PHILADELPHIA — Quarterback Matt Ryan has another shot at a happy homecoming.

A berth in the NFC final is at stake when Ryan leads the Atlanta Falcons (11-6) against the Philadelphia Eagles (13-3) in a divisional playoff game Saturday. Ryan, who grew up rooting for the Eagles and went to William Penn Charter School, is 1-3 in his hometown.

“I’m used to it now,” Ryan said about returning home. “Playing as long as I have, I understand regardless of where we play, you have to be at your best every week. The one nice part is there will be a lot of familiar faces, friendly faces after the game.”

Ryan had his worst game of his MVP season last year in a 24-15 loss at Philadelphia on Nov. 13, 2016. He was 18 of 33 for 267 yards with one touchdown and one interception.

“Obviously there will be some scheme from that game that we’ll take, what went well and what didn’t go well, and try to improve on that,” Ryan said. “We’re a different team than we were last year when we played them and they’re a different team. There will be some carryover, but it will be a bit different.”

Here’s some things to notice when the teams meet in the playoffs for the first time since Philadelphia’s win over Michael Vick’s Falcons in the 2005 NFC championship game:

NICK’S UP: Nick Foles makes his fourth start at quarterback since replacing Carson Wentz after Wentz tore his ACL in Week 14. Foles played well in his first five quarters and struggled in the next five. He’s a dropoff from Wentz but also is capable of spectacular performances. Wentz tossed seven TDs in a game in 2013. He had four TDs in his first start in Week 15.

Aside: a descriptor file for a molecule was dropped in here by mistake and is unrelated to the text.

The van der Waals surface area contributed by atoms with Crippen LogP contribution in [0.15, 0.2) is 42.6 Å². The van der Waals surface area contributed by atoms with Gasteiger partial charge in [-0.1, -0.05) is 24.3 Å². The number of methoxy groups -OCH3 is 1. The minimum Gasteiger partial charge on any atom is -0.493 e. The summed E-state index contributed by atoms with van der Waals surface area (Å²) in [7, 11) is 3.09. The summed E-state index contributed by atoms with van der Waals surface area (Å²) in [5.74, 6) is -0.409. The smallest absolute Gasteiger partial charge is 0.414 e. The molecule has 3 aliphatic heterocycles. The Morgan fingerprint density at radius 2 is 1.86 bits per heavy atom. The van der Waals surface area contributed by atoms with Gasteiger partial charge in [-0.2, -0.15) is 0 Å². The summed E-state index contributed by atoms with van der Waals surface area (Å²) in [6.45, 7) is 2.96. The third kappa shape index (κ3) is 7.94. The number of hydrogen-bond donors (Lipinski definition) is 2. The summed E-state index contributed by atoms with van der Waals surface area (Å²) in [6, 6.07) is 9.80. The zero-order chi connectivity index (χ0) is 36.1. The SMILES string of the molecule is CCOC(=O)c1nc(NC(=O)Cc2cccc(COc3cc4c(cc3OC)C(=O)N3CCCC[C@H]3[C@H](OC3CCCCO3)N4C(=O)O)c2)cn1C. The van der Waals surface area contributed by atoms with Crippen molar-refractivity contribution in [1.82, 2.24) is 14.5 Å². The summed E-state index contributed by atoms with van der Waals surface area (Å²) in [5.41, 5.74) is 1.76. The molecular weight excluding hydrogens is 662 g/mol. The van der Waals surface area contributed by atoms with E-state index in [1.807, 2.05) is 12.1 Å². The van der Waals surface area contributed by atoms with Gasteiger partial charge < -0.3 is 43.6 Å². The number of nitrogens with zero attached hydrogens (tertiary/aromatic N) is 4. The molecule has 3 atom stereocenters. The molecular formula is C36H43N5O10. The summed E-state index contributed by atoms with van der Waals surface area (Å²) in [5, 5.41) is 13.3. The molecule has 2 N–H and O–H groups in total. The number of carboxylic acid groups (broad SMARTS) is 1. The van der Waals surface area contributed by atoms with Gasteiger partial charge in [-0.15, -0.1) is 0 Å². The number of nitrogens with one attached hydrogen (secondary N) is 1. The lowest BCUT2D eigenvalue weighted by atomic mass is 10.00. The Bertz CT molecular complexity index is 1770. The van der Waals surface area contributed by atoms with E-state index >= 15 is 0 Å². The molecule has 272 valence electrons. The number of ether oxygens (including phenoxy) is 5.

“There’s enough substance behind his career that merits having confidence,” offensive coordinator Frank Reich said.

THE NOISE: There’s crowd noise and then there’s the noise generated by Philadelphia fans known for their intensity.

Falcons Coach Dan Quinn seemed to search for a polite term to compare Eagles fans with the fans the team heard in last week’s wild-card win at the Los Angeles Rams.

“I’m not going to say more passionate, but I would say more Northeast,” Quinn said with a smile.

The Falcons have pumped in artificial noise in practice this week but will lean heavily on Ryan and center Alex Mack to use their experience with silent counts and hand signals.

“That’s huge,” said tight end Levine Toilolo. “That’s where it all starts, coming off the ball, the cadence and stuff like that. We definitely work on that every week. Their fans, we’re expecting a loud crowd in a big playoff game.”

Mack said he expects Philadelphia’s fans “to be really dedicated, really loud, really involved. So it’s going to be a challenge just in terms of crowd noise.”

COMFORT ZONE: After leading the league in scoring in 2016, the Falcons finished the regular season 15th with first-year offensive coordinator Steve Sarkisian.

Atlanta averaged 22.1 points per game, down from 33.8 last season.

Ryan said he’s become more comfortable with Sarkisian, especially the last two weeks in wins over Carolina and the Rams.

“I think (Sarkisian) has done a great job of finding who we are week to week, specifically the last two weeks I think he’s done a great job,” Ryan said.

STOPPING JULIO: The Eagles had some success against Julio Jones in their win last year, keeping him out of the end zone but allowing 10 catches for 135 yards. Jalen Mills held him to four catches for 48 yards when he was matched up against Jones. The second-year pro is confident he can contain Jones again. Ronald Darby will have to cover Jones when he’s on his side.

“You have to think the ball is coming to him each and every play,” Mills said. “Whether they’re having a run or a pass play, you’ve just got to think the ball is coming to him.”